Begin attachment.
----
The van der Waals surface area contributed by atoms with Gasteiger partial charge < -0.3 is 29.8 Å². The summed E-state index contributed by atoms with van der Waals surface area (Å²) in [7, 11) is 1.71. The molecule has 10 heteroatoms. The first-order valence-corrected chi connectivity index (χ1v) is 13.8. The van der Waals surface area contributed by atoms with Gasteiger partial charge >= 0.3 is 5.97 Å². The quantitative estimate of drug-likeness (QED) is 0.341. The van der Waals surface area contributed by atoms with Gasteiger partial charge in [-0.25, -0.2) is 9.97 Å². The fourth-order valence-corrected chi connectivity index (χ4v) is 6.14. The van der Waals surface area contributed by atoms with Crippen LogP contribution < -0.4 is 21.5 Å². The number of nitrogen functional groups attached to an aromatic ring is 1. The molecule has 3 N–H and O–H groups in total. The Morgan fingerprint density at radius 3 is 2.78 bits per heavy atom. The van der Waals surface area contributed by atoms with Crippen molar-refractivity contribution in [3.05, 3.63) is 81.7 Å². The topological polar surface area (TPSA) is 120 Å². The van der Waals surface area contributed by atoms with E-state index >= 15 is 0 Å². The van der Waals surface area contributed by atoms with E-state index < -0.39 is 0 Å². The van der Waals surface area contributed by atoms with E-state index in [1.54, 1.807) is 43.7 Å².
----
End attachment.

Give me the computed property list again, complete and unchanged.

The van der Waals surface area contributed by atoms with Gasteiger partial charge < -0.3 is 29.8 Å². The summed E-state index contributed by atoms with van der Waals surface area (Å²) in [7, 11) is 1.71. The molecule has 10 heteroatoms. The first-order valence-corrected chi connectivity index (χ1v) is 13.8. The van der Waals surface area contributed by atoms with Gasteiger partial charge >= 0.3 is 5.97 Å². The quantitative estimate of drug-likeness (QED) is 0.341. The van der Waals surface area contributed by atoms with Gasteiger partial charge in [-0.25, -0.2) is 9.97 Å². The fourth-order valence-corrected chi connectivity index (χ4v) is 6.14. The van der Waals surface area contributed by atoms with Crippen LogP contribution < -0.4 is 21.5 Å². The number of nitrogen functional groups attached to an aromatic ring is 1. The molecule has 3 N–H and O–H groups in total. The Morgan fingerprint density at radius 3 is 2.78 bits per heavy atom. The van der Waals surface area contributed by atoms with Crippen molar-refractivity contribution in [3.05, 3.63) is 81.7 Å². The topological polar surface area (TPSA) is 120 Å². The van der Waals surface area contributed by atoms with E-state index >= 15 is 0 Å². The van der Waals surface area contributed by atoms with E-state index < -0.39 is 0 Å². The van der Waals surface area contributed by atoms with E-state index in [1.54, 1.807) is 43.7 Å².